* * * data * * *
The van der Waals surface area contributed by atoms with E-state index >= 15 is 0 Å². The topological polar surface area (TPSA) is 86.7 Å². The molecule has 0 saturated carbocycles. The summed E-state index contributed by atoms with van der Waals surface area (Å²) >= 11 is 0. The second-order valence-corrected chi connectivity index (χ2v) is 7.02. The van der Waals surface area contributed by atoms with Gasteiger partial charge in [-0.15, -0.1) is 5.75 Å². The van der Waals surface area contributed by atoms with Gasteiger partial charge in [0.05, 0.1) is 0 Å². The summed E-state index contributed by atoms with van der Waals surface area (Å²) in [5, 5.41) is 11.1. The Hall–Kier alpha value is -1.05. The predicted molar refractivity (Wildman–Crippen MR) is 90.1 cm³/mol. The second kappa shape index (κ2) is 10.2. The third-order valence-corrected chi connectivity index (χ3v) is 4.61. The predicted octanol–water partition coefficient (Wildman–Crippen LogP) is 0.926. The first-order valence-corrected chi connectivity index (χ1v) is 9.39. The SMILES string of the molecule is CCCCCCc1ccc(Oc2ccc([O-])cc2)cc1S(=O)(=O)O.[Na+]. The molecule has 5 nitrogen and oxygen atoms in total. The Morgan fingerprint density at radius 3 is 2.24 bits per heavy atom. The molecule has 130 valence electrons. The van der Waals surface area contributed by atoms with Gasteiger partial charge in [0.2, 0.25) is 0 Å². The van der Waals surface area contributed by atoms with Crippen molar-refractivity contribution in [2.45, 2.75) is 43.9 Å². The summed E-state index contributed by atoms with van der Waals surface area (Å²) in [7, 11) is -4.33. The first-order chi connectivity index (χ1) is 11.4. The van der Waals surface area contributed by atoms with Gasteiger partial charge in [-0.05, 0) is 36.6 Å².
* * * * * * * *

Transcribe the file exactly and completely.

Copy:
The van der Waals surface area contributed by atoms with E-state index >= 15 is 0 Å². The topological polar surface area (TPSA) is 86.7 Å². The molecule has 0 saturated carbocycles. The summed E-state index contributed by atoms with van der Waals surface area (Å²) >= 11 is 0. The second-order valence-corrected chi connectivity index (χ2v) is 7.02. The van der Waals surface area contributed by atoms with Gasteiger partial charge in [-0.15, -0.1) is 5.75 Å². The van der Waals surface area contributed by atoms with Gasteiger partial charge in [0.05, 0.1) is 0 Å². The summed E-state index contributed by atoms with van der Waals surface area (Å²) in [5, 5.41) is 11.1. The Hall–Kier alpha value is -1.05. The predicted molar refractivity (Wildman–Crippen MR) is 90.1 cm³/mol. The second kappa shape index (κ2) is 10.2. The third-order valence-corrected chi connectivity index (χ3v) is 4.61. The predicted octanol–water partition coefficient (Wildman–Crippen LogP) is 0.926. The first-order valence-corrected chi connectivity index (χ1v) is 9.39. The SMILES string of the molecule is CCCCCCc1ccc(Oc2ccc([O-])cc2)cc1S(=O)(=O)O.[Na+]. The molecule has 5 nitrogen and oxygen atoms in total. The Morgan fingerprint density at radius 3 is 2.24 bits per heavy atom. The molecule has 130 valence electrons. The van der Waals surface area contributed by atoms with Gasteiger partial charge in [0.2, 0.25) is 0 Å². The van der Waals surface area contributed by atoms with Crippen molar-refractivity contribution in [2.45, 2.75) is 43.9 Å². The summed E-state index contributed by atoms with van der Waals surface area (Å²) in [7, 11) is -4.33. The first-order chi connectivity index (χ1) is 11.4. The van der Waals surface area contributed by atoms with Gasteiger partial charge in [-0.05, 0) is 36.6 Å².